Ghanaian woman extradited to US to face over $10m fraud-related charges and ‘sakawa’

The exterior of the U.S. Department of Justice headquarters building in Washington. Photo by Jonathan Ernst

A 33-year-old Ghanaian lady has been extradited to the United States (US) to face fraud-related charges.

Deborah Mensah is wanted by the United States Department of Justice, Federal Bureau of Investigation (FBI) and Internal Revenue Service, Criminal Investigation for a multimillion-dollar fraud scheme involving business email compromises and romance scams targeting the elderly.

According to the Justice Department, Ms Mensah, who is the eighth defendant charged in the case, was extradited from Ghana to the United States on August 21, 2020. 

She was arrested on January 16, 2020, in Accra for charges in connection with a fraud conspiracy based in Ghana involving the theft of over $10 million through business email compromises and romance scams that targeted the elderly from at least in or about 2014 through in or about 2018. 

Ms Mensah was presented in the Manhattan federal court before U.S. Magistrate Judge Debra Freeman on August 26. Her case is assigned to U.S. District Judge Denise L. Cote.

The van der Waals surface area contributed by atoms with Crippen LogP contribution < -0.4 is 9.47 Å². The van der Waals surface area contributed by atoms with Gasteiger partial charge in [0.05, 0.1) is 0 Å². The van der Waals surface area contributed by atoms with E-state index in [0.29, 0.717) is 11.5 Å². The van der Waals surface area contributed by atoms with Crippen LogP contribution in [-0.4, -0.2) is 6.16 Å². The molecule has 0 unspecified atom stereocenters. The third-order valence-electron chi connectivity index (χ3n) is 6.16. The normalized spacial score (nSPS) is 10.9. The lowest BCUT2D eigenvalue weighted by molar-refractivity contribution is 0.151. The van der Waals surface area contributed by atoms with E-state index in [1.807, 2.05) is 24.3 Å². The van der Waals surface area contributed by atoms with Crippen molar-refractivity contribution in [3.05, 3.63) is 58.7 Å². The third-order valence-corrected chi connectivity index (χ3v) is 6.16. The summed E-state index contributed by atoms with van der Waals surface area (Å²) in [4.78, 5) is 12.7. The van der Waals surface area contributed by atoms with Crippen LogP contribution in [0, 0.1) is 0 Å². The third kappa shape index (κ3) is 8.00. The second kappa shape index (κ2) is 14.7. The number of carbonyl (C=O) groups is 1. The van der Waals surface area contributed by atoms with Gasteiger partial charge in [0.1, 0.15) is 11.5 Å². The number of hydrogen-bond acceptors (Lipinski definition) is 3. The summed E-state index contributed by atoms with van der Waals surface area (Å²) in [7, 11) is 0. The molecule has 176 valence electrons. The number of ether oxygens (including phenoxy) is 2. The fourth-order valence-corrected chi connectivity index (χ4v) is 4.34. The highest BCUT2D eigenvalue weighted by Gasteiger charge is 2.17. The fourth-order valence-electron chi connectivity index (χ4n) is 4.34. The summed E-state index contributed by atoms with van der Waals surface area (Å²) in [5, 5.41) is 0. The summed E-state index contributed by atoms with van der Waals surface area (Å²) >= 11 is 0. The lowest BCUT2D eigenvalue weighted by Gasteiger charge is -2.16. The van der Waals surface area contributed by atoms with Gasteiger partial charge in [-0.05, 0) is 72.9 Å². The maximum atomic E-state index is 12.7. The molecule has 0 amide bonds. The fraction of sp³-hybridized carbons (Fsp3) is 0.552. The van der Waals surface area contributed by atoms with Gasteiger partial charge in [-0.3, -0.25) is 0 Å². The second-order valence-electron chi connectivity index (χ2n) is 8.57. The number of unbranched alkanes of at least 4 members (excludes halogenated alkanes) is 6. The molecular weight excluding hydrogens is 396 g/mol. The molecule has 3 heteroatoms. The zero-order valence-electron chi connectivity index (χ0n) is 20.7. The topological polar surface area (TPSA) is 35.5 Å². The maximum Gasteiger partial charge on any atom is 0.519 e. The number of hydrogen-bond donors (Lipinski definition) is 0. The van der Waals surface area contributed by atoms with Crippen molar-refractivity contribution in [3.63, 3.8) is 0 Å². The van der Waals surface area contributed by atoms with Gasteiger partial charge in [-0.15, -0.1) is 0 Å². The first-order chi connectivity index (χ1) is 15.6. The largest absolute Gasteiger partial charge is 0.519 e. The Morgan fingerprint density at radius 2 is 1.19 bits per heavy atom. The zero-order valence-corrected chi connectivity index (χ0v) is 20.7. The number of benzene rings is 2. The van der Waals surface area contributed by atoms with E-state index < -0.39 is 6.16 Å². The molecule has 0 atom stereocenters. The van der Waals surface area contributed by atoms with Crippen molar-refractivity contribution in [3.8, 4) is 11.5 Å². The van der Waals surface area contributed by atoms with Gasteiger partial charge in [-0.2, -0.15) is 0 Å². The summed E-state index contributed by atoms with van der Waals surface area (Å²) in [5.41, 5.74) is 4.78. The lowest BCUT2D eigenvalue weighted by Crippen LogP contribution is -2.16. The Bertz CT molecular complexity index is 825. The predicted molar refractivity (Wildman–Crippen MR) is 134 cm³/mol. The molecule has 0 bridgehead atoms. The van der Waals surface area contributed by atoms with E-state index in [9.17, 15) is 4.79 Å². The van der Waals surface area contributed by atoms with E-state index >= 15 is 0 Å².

Acting Manhattan U.S. Attorney Audrey Strauss said: “Deborah Mensah is alleged to have been a participant in a conspiracy that resulted in the theft of millions of dollars from businesses and vulnerable individuals across the United States, and the laundering of that money through a network of bank accounts in Bronx to co-conspirators in Ghana.  Now she is in the United States and facing charges under U.S. law.”

FBI Assistant Director William F. Sweeney Jr. said: “Ms. Mensah may have believed hiding in Ghana protected her from facing justice for her alleged role in this scheme. 

“She now knows the FBI’s reach is global through our formidable network of law enforcement partners. Others should take heed – we won’t go away simply because it may take time to go get you.  If you break our laws, you will pay the price.”

IRS-CI Special Agent in Charge Jonathan D. Larsen said: “As alleged in the criminal complaint, Ms Mensah’s desire for money drove her to prey upon the vulnerable in our society. Thanks to the financial expertise of IRS-CI special agents working side-by-side with our law enforcement partners, the long arm of the law caught up with Ms Mensah in Ghana, and she will now face the consequences of her alleged actions.”


Below is the timeline of happenings:

From at least in or about 2014 through in or about 2018, Ms Mensah was a member of a  criminal enterprise (the “Enterprise”) based in Ghana that committed a series of business email compromises and romance scams against individuals and businesses located across the United States, including in the Southern District of New York. 


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